I've reached a bit of a dead end in my latest programming endeavour. To give a brief overview I'm creating a console that houses data for four custom objects linked together loosely only by their intended purpose whilst still remaining independent.

The console simply outputs a custom list for each objects associated records, which can then be filtered by a number of variables, such as the project that owns the records, whether the records are active or not etc. Inconsequential information.

My problem comes when considering the scenario where a user may want to add a custom field to one of the custom objects (which they should be able to do). I've built the Visualforce to output the wrapper object fields statically and so my build does not allow for the dynamic adoption of any user-changes. Currently the wrapper class processes all possible fields from each object and for each field type does the necessary validation to assess whether the records field is blank or not etc. The Visualforce then assesses whether the wrapper field is null before outputting as standard. The user can select from a multi-select pick list which fields they'd like to see in the columns.

Is there anything I can do or can I take a different approach to allow for dynamic expansion of the wrapper class? I'd love their to be a simple way to perhaps assess the schema of an object and create any wrapper fields necessary based on the schema. Perhaps with pre defined rules for how to assess each field according to its Type.

The four objects share similarities in structure but have enough fields different to justify their independence. Additionally they weren't made under the same object as we liked the idea of having separate related lists on the project page for each one amongst other benefits in having separate objects. However if this is the wrong way to structure my data please let me know.

Any discussion or solution related to my problem is welcomed!

1 Answer 1


Here are a couple of general points on the subject...

Visualforce (and Apex) support map syntax so you can present in a basic way additional values established at runtime (e.g. obtained from describe calls or field sets or custom settings):

public class Wrapper {
    public String[] keys {get; set;} 
    public Map<String, String> extras {get; set;}
    public String[] contactFields {get; set;} 
    public Contact contact {get; set;}

<apex:repeat var"key" value="{!keys}">
    <apex:inputText value="{!wrapper.extras[key]}"/>

But to get the full benefit of the metadata behind an SObject field (such as data type including parsing/formatting, picklist values, label, help text) it is best to directly use the SObject fields (as SObject also supports map-like access):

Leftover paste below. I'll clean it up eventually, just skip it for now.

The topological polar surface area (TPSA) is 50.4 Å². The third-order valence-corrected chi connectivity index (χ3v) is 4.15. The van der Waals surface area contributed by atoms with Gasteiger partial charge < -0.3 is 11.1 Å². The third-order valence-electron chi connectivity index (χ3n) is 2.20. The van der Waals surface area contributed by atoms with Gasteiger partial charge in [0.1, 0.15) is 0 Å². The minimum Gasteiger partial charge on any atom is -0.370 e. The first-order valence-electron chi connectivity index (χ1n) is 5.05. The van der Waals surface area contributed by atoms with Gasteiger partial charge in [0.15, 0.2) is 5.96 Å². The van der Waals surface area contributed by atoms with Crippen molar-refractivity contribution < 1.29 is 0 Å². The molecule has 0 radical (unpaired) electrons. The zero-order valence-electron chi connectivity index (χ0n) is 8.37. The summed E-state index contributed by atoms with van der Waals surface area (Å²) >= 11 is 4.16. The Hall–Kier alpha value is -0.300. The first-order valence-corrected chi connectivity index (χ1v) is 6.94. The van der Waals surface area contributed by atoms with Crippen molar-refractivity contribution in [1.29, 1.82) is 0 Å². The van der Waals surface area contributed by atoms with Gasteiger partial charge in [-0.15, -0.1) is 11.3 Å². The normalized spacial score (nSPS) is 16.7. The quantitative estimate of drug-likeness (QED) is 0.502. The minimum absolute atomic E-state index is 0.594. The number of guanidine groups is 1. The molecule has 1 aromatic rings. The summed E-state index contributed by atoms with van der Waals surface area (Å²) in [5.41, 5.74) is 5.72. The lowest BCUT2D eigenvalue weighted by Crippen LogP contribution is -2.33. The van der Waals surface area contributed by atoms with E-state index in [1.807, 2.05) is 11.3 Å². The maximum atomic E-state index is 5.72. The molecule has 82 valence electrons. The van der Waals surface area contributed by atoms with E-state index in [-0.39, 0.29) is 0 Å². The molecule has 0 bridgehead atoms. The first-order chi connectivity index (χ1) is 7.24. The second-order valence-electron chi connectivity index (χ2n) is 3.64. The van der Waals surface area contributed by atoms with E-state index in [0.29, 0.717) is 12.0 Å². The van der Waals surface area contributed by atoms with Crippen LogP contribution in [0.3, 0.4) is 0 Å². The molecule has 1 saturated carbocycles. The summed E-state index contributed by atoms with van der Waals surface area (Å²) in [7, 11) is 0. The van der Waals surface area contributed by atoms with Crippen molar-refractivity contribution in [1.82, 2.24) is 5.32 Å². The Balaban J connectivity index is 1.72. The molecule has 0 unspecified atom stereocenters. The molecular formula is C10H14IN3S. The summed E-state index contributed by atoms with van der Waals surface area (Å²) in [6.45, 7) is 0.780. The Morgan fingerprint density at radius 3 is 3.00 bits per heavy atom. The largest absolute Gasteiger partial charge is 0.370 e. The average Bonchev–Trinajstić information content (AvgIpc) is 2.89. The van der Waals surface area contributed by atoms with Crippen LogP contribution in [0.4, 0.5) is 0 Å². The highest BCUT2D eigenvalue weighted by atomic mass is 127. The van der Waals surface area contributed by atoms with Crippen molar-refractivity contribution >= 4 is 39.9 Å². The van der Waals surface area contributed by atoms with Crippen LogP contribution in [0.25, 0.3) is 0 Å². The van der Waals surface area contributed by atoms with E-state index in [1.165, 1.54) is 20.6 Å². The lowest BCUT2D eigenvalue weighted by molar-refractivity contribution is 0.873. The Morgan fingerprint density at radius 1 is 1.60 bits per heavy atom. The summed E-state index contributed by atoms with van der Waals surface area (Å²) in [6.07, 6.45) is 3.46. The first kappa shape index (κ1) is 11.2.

<apex:repeat var"f" value="{!contactFields}">
    <apex:inputField value="{!contact[f]}"/>

And in Apex code there are string-based get/put methods available for any SObject too. So while you can't dynamically extend the wrapper class, you may be able to add code to it driven by data (such as lists of field names) that accomplishes the processing you require.


To illustrate how code can work with a varying number of fields (including fields added by a user) this code will look at every field on a Contact object instance c:

public void doSomething(Contact c) {

    for (String f : Contact.SObjectType.getDescribe().fields.getMap().keySet()) {
        Object o = c.get(f);
        if (o instanceof String) ...
        else if ...

and there is also API to get details of a field in a DescribeFieldResult.

  • @MattGarnett You can discover the names of the fields present on an SObject at runtime by the various means I listed and reference the value just using the string name (inside a for-each loop for each field). So if you can code the core patterns once and re-use them for new fields you will be OK. If you need additional attributes to drive the logic you can configure your code using e.g. JSON. I'll add a bit more to the answer.
    – Keith C
    Apr 13, 2016 at 12:42
  • @MattGarnett The platform can supply the list of fields via the object-level describe calls and also details of each field via a field-level describe call. The base class for all custom/standard objects is SObject and that has various get/put methods that will work for any type of custom/standard object. If your logic can be 100% driven from that data you are good to go, but if you want to add random/ad-hoc logic that is a lot harder.
    – Keith C
    Apr 13, 2016 at 12:55
  • Yes yes yes I see now. Perfect thanks for the added code it was very helpful. Keep forgetting apex is so similar to C# and I should just try and tackle it in a similar way! instanceof is perfect and solves the gap in my logic pretty much straight away. Thanks again. Apr 13, 2016 at 12:57
  • @MattGarnett And if instanceof is too coarse-grained you can get the DisplayType that distinguishes between e.g. numbers and currency values.
    – Keith C
    Apr 13, 2016 at 13:39
  • @Keith_C Ahh yes perfect! This is 100% required as I pretty much use the majority of these display types. Apr 13, 2016 at 13:48

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